Some Vice Chancellors have rejected the decision of the Joint Admissions and Matriculation Board (JAMB) to put the minimum admission cut-off mark at 120 for Universities.
The examination body had announced that cut-off mark for Universities was 120, 100 for polytechnics, monotechnics and colleges of education.
Vice-Chancellor, University of Ibadan, Prof. Idowu Olayinka, in a statement said the institution will not admit any candidate who scored 120.
The statement added, “It should worry us as patriots that candidates who scored just 30 per cent in the UTME can be admitted into some of our universities. Yet, we complain of poor quality of our graduates. You can hardly build something on nothing. The consolation here is that since JAMB started conducting this qualifying exam in 1978, UI has never admitted any candidate who scored less than 200 marks out of the maximum 400 marks.
“This translates to a minimum of 50 per cent. This remains our position as an institution aspiring to be world-class. Reality is that only about four other universities in the country have such high standard. To that extent, apart from being the oldest, we are an elite university in the country at least judging by the quality of our intakes.’’
Vice-Chancellor, Tai Solarin University of Education, Ogun State, Prof. Oluyemisi Obilade while speaking with Punch said the decision was not binding on all institutions.
She added that many of the VCs at the Combined Policy Meeting during which the 120 benchmark decision was made, said they would not go below 180.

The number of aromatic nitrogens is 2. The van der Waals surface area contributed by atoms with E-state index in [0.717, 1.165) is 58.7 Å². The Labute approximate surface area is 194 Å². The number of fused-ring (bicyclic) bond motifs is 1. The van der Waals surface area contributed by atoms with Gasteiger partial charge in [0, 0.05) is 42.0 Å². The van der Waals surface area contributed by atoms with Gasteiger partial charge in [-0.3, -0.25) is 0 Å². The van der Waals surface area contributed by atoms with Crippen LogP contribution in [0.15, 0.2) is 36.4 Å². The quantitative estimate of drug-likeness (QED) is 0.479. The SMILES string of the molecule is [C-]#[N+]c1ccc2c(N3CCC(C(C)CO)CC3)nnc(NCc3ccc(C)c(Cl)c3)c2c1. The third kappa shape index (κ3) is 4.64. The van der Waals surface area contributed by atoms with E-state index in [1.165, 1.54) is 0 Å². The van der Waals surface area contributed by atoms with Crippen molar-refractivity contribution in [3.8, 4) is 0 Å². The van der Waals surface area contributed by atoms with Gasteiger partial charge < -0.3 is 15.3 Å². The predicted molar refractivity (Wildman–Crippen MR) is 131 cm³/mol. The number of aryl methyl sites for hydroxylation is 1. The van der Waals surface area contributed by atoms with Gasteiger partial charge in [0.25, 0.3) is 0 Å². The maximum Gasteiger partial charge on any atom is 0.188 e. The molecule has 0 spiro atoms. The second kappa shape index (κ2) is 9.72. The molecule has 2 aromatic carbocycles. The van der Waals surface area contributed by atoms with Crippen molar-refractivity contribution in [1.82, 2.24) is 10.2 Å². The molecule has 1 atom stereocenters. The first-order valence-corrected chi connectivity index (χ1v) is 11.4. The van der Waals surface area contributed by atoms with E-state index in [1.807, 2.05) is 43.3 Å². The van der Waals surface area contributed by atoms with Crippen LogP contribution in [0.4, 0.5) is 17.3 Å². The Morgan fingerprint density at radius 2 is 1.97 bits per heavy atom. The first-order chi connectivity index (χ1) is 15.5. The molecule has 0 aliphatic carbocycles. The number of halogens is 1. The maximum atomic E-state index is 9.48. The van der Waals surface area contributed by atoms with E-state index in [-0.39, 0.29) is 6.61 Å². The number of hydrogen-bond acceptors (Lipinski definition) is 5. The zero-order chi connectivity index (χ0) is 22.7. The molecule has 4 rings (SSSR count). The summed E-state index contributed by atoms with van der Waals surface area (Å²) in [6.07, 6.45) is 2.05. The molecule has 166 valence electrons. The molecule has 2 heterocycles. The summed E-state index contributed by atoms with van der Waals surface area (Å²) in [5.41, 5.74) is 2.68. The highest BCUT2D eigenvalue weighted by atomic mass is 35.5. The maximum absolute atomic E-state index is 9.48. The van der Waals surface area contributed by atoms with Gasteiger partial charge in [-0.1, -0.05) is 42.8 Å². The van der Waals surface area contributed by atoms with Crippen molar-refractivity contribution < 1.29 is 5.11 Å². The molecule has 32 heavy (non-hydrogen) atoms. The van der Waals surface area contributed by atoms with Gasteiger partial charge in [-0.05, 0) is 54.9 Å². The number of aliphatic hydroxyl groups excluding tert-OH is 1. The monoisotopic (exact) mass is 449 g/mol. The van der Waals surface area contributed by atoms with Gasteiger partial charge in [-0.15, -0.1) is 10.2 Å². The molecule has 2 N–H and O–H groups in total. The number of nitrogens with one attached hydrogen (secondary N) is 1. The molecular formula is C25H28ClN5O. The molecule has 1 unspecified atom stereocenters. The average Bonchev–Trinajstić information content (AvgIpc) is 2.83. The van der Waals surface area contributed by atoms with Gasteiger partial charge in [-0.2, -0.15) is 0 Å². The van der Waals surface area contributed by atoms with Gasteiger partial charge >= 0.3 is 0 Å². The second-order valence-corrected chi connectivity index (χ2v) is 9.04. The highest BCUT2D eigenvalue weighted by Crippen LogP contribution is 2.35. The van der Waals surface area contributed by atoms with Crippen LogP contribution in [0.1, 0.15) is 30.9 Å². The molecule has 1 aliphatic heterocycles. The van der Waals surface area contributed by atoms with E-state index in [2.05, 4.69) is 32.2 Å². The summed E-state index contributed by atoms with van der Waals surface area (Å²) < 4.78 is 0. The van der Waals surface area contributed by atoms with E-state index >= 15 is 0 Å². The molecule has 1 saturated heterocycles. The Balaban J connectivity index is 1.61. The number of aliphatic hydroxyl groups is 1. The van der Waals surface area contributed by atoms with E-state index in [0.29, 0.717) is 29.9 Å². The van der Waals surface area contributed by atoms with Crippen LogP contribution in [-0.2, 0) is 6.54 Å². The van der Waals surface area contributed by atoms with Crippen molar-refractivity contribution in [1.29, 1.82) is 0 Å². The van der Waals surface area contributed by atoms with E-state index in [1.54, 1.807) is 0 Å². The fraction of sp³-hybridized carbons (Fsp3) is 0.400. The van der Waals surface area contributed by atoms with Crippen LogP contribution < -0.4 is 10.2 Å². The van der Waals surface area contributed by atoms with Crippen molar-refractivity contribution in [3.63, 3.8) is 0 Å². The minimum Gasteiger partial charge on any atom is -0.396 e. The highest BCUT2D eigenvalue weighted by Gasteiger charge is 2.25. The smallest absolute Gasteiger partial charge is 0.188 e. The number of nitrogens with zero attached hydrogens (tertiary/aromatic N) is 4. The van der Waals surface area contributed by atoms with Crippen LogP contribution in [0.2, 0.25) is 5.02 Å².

She said, “But some universities chose 120 at the meeting. What the JAMB has done is to transfer power back to the Senate of universities to decide their cut-off marks. What I can tell you is that many public universities and even private universities will not go below 200. We were told that some universities were doing what they called ‘under the table admission’ and then come back to JAMB after four years for regularisation.
“TASUED will not go below 180, not under my watch. Even in the United States, there is what we call Ivy League universities, and there are those you can call ‘Next Level Universities.’ There are also those that are termed community colleges. At the meeting, the outcome is that universities have been given the freedom to decide. It is not general legislation and it is not binding on everybody.’’
Dean of Students Affairs, Federal University of Technology, Akure, Prof. Kayode Alese, said the institution will unveil its own cut-off mark.
“However, I can assure you that FUTA has never gone as low as 120. It has never happened and it will never happen,” he said.
Alese added, “Having spoken for the university, my personal opinion is that the 120 cut-off mark will not add value to our education system. The Federal Government has just increased the pass mark from 40 to 45 in universities. What that means is that you must score at least 45 for you to pass any course. We have enough candidates and yes you may try to increase access but tertiary education should be for those who have the capability.’’
Vice-Chancellor, Obafemi Awolowo University, Prof. Tope Ogunmodede said will not change its policy of not admitting students who scored below 200.
He said, “Traditionally, OAU has never admitted students who scored below 200 in the UTME. For us, we are sticking to 200. The minimum benchmark is 120 but you can go higher than that. I expect that an institution should be able to determine the quality of its graduates because there are internal exams. What has been done is to provide a leeway for universities to decide their cut-off marks.”